Andrew Wicks

AFP raid a well timed distraction, nothing more

After the AFP raided the offices of the AWU to ask about a legal donation, the discussion swirls around many things. However, I believe our collective anger might have been the goal.

 

 

The AFP’s raid on activist entity GetUp! is so lamely transparent it could pass as a credit card ad.

Spooling cost of the NBN rollout: $49 billion

Repairs to a kicked in door: $17.50

Nation distracted from the issue: Priceless.

Timing is indeed a beautifully odd thing. Yesterday eve, the Australian Federal Police politely knocked on the door to politely inquire about a public donation of $100,000 from the Australian Workers’ Union to GetUp! in 2006. It seems that the donation was made above board. Even more interestingly, the day before the raid, old mate George Brandis essentially stated that accepting money in this fashion was “appropriate and commonplace.”

 

 

From there, the conversation spooled to Malcolm’s Afterthought Police, as massed fingers were pointed to previous AFP raids, aided and abetted by the suspicious placement of television cameras, as boots forever seem to be pointed at the antagonists of the Coalition. Suffice to say, the Auspol Twitterati lost their minds, with Bevan Shields talking in capitals, his antagonists yelling even louder:

 

 

Beyond that, the hot takes washed over the shores of intelligencia, as the discussion shifted from the irony of a force with no resources massing for a raid, why the AFP didn’t hit the Commonwealth Bank, or indeed why Aldi’s suspiciously low prices are not on their radar. Valid points, all. But I think we’ve been duped, in fact, I contend that the raid was merely a knife deliberately dropped into the pit.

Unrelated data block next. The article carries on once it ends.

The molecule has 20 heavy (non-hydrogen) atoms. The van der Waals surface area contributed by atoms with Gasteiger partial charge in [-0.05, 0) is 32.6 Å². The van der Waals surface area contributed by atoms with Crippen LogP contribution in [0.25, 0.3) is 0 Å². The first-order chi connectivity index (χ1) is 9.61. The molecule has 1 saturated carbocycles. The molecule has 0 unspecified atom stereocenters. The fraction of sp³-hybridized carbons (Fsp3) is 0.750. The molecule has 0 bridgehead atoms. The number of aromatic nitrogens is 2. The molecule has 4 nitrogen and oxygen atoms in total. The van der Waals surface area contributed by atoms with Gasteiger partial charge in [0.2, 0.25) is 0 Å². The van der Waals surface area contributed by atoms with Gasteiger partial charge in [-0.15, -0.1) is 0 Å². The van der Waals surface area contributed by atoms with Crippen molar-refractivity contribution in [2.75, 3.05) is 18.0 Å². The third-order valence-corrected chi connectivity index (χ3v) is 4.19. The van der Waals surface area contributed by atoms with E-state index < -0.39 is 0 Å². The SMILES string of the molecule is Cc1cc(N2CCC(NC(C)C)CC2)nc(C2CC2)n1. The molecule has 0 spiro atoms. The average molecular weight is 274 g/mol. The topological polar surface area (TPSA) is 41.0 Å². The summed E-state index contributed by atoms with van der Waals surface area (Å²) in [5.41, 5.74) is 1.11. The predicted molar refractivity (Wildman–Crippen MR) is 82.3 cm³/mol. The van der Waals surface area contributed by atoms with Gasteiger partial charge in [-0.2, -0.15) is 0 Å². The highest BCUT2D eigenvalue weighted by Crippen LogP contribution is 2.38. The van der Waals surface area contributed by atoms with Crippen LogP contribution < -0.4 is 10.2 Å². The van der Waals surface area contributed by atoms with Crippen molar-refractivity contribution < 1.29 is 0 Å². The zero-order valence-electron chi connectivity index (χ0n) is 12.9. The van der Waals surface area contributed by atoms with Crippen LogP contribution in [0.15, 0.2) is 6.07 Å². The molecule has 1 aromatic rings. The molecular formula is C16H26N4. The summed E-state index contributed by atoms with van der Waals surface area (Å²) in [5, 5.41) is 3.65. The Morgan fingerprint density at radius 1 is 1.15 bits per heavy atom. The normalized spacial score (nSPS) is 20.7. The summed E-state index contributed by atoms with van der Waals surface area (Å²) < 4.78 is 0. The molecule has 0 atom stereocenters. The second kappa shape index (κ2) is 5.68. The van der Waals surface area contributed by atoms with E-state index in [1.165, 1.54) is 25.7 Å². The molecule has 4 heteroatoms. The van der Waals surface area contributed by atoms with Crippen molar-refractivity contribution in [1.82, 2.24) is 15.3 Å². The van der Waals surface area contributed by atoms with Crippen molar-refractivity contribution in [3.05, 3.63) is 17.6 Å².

And we’ve been here before.

Last year, ALP minister Stephen Conroy’s office was raided, as certain documents were saught. Strangely, this happened during the dangerously close Federal Election. A raid which was later found to be illegal by the Senate Privileges Committee, who ordered the documents to be returned. Wind the clock forward to 2017, and not three days the other side of Malcolm Turnbull admitting that the NBN would fundamentally never work, forever beset by slow speeds and even slower profits, a door was once more notably kicked. If there’s one thing we Australians hate more than being ripped off, it’s having our governmental overlords overstepping their mark. And it worked. Even in this piece, which was supposed to be about the NBN. A questionable raid is far more interesting. That being said, distraction politics is a hallmark of the Coalition government thus far. With the High Court set to rule on the highly publicised ‘Citizenship Seven’ on Friday afternoon, don’t be surprised if this issue continues to walk to the end of the week and then slip into the ether.

But, back to the NBN. While Malcolm blamed Labor for this glacial clusterboink, and pointed at the New Zealand example to how it should have been done, nothing was said to address the issue as of tomorrow. The past was analysed, but not the future. The original completion date of the rollout was 2020, but we do not know if that date is still gospel. Do we now just continue to shovel more taxpayer funds into the bonfire, as those with the shovel shrug and deny responsibility? Probably. Perhaps it’s too late to stop. Perhaps it’s easier to keep wading through the sea of broken connections rather than turning around to swim toward the shore and start over again. If that’s the case, there should be but one question.

In the field of time and money, how much is that going to cost us?

 

 

Andrew Wicks

Andrew Wicks is a country boy with a penchant for movies and sport. After a few years working in health, he decided he'd rather work with today's youth and studied arts and education in rural NSW. His main interests are religion, health and lairy shirts.

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